Sometime after the bankruptcy, the official website for Duke Nukem: Manhattan Project was allowed to lapse and as was registered by a domain squatter.[8] Fortunately, before all the materials were lost, Joe Siegler was able to recover a copy of the contents of the official Duke Nukem: Manhattan Project website from a former ARUSH employee, and now hosts the former contents on the 3D Realms Website.[3]

In late February 2009, the online gaming distribution site GOG.com announced some Apogee Software titles as being available in the future for sale on their site. On this list was Duke Nukem: Manhattan Project.[9] The game actually became available again for sale on March 10, 2009, through GOG.com's online store. When queried about this chain of events, Joe Siegler responded with a post on the 3D Realms forums,[10] saying that some legal work was being done in 2008 to unstick the rights to the game. It would appear that these rights have been cleared up, but the exact nature of the issue (or more to the point, the resolution of the legal quagmire) is currently unknown.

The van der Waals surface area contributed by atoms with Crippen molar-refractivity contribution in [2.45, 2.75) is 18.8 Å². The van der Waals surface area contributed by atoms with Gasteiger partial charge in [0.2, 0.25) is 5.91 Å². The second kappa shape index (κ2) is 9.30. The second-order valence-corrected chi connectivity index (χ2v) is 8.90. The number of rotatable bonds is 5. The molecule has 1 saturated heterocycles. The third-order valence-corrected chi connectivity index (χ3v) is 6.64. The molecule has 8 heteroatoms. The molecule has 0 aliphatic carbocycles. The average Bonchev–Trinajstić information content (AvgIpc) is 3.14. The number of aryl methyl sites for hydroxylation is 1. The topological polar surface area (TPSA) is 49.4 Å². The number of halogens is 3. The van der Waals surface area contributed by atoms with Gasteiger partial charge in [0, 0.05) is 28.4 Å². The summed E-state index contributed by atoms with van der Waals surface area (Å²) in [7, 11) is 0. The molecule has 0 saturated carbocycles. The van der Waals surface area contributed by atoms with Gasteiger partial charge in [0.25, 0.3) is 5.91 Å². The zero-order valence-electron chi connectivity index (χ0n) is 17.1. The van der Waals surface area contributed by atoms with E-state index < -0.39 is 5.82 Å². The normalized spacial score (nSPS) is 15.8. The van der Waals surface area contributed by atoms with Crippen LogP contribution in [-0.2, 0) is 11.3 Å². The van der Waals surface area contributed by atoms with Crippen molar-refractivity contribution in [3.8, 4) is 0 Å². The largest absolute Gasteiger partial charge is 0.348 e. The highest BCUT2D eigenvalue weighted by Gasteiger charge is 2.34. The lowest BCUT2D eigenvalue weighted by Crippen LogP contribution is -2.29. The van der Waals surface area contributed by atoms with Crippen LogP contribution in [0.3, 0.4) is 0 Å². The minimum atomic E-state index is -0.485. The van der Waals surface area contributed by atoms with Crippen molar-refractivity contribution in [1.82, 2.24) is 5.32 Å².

As of now, the game is also available for purchase and download via Steam and ZOOM Platform.[11] It is also available for purchase through the Xbox Live Marketplace for Xbox 360 and is backwards-compatible with the Xbox One. [12]